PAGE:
# Subgroup generated by a set

A subgroup generated by a set is defined as (from Wikipedia):

More generally, if S is a subset of a group G, then , the subgroup generated by S, is the smallest subgroup of G containing every element of S, meaning the intersection over all subgroups containing the elements of S; equivalently, is the subgroup of all elements of G that can be expressed as the finite product of elements in S and their inverses.

How does one prove that those statements are equivalent? If the answer is to broad to be presented here, I would appreciate pointers to relevant pages (or books).

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Let $H$ be the set of all elements of $G$ that can be expressed as finite products of elements of $S$ and inverses of elements of $S$. You need to prove (1) that $H$ is a subgroup of $G$ and (2) that any subgroup of $G$ containing all of $S$ contains all of $H$. – Chris Eagle May 15 '12 at 13:53

This is a typical top-down vs. bottom-up construction of a substructure. See the general discussion here.

Let $S\subseteq G$. We let $$K = \bigcap_{S\subseteq M\leq G}M$$ and $$H = \Bigl\{s_1^{\epsilon_1}\cdots s_m^{\epsilon_m}\mid m\geq 0,\ s_i\in S,\ \epsilon_i\in\{1,-1\}\Bigr\}.$$

We want to show that $K=H$.

Note that if $M$ is a subgroup of $G$, and $S\subseteq M$, then every element of $H$ must be in $M$, since $M$ is closed under products and inverses and contains every $s_i\in S$. Thus, $H\subseteq K$.

Conversely, to prove $K\subseteq H$, it suffices to show that $H$ is a subgroup of $G$ that contains $S$. To see that $S\subseteq H$, let $s\in S$. Letting $m=1$, $\epsilon_1=1$, and $s_1=s$ we have $s\in H$, so $S\subseteq H$.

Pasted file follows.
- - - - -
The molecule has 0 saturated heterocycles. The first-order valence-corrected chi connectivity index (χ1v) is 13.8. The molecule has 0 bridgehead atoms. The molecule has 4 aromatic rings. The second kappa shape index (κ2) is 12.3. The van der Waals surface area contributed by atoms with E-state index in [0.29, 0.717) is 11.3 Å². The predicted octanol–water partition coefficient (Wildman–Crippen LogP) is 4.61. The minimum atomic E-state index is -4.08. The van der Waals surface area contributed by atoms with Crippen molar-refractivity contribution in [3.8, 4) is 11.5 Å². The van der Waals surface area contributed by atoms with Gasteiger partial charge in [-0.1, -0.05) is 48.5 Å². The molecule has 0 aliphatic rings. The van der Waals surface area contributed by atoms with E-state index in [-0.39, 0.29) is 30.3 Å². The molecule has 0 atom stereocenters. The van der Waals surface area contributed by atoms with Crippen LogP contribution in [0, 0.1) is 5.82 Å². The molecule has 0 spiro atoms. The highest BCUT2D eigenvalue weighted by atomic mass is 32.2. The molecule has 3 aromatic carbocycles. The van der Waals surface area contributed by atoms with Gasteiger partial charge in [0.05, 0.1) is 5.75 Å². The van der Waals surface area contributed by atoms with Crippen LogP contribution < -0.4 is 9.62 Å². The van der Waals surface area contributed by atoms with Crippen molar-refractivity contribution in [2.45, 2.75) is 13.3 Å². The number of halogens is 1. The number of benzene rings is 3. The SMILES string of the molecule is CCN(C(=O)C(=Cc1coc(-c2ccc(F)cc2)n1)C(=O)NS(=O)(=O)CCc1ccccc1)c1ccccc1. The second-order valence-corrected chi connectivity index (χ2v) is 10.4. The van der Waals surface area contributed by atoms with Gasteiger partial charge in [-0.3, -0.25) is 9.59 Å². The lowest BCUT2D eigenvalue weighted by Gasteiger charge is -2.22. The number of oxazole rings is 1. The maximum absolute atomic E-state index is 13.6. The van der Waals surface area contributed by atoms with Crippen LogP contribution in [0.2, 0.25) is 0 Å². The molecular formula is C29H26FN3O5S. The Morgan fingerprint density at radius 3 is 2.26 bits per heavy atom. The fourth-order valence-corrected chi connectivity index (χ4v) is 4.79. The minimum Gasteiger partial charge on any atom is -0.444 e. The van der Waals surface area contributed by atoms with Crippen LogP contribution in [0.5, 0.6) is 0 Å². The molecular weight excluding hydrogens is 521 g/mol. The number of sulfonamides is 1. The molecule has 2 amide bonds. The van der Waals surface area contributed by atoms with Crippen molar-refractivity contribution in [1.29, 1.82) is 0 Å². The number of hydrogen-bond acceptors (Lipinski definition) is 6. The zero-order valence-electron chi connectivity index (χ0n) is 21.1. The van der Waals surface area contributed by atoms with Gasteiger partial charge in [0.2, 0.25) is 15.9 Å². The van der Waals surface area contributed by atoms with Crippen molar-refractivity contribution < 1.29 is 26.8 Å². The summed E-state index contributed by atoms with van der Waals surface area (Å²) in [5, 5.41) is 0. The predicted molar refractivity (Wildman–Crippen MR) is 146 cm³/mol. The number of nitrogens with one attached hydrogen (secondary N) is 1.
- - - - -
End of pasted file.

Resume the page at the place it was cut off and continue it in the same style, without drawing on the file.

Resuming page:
To see that $H$ is a subgroup of $G$, note that $H$ is nonempty: selecting $m=0$ we obtain the empty product, which by definition is the identity of $G$. So $1\in H$.

Let $s_1^{\epsilon_1}\cdots s_m^{\epsilon_m}$ and $t_1^{\eta_1}\cdots t_n^{\eta_n}$, with $m,n\geq 0$, $\epsilon_i,\eta_j\in\{0,1\}$, and $s_i,t_j\in S$ be elements of $S$. Then $$\Bigl( s_1^{\epsilon_1}\cdots s_m^{\epsilon_m}\Bigr)\Bigl(t_1^{\eta_1}\cdots t_n^{\eta_n}\Bigr)^{-1} = r_1^{\chi_1}\cdots r_{n+m}^{\chi_{n+m}}$$ where \begin{align*} r_i &= \left\{\begin{array}{ll} s_i &\text{if }1\leq i\leq m\\ t_{n+m-i+1} & \text{if }m\lt i\leq n+m \end{array}\right.\\ \chi_i &= \left\{\begin{array}{ll} \epsilon_i &\text{if }1\leq i\leq m\\ -\eta_{n+m-i+1} & \text{if }m\lt i\leq n+m \end{array}\right. \end{align*} Note that $r_i\in S$ for each $i$, and $\chi_i\in\{1,-1\}$ for each $i$, so $r_1^{\chi_1}\cdots r_{n+m}^{\chi_{n+m}}$ is an element of $H$. Thus, $H$ is a subgroup of $G$ that contains $S$, and so is one of the subgroups being intersected in the definition of $K$. Hence, $K\subseteq H$.

Since we already had $H\subseteq K$, it follows that $H=K$, as desired.

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Thank you for this answer, and for the link: both were very helpful. user1729's answer was also correct, although to be fair I only completely understood it after reading yours. Thank you both. – wmnorth May 17 '12 at 13:32

This is covered in pretty much every introductory group theory text.

Let $H$ be the subset of all elements of $G$ that can be expressed as the finite product of elements in $S$ and their inverses, and let $K$ be the intersection over all subgroups containing the elements of S.

Firstly, note that $H$ is a subgroup of $G$, as the product of two words $U(S)$ and $V(S)$ of finite length gives another word of finite length, $W(S)=U(S)V(S)$, while if $U(S)\in H$ then $U^{-1}(S)$ by a simple inductive argument (the induction step is simply $(V(S)x)^{-1}=x^{-1}V(S)$).

Clearly $S\subseteq H$, so $K\leq H$ (because $K$ is got by intersecting all subgroups containing $S$). On the other hand, $S\subseteq K$ and $K$ must contain all elements of $G$ that can be expressed as the finite product of elements in $K$ and their inverses (because $K$ is closed under (finite) products and inverses), and so $H\leq K$.

Thus, $H=K$ and we're done.

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To justify $K\le H$, you have to verify that $H$ is actually a group. – Brian M. Scott May 15 '12 at 18:26
@Brian I have sorted this now. – user1729 Aug 5 '14 at 8:56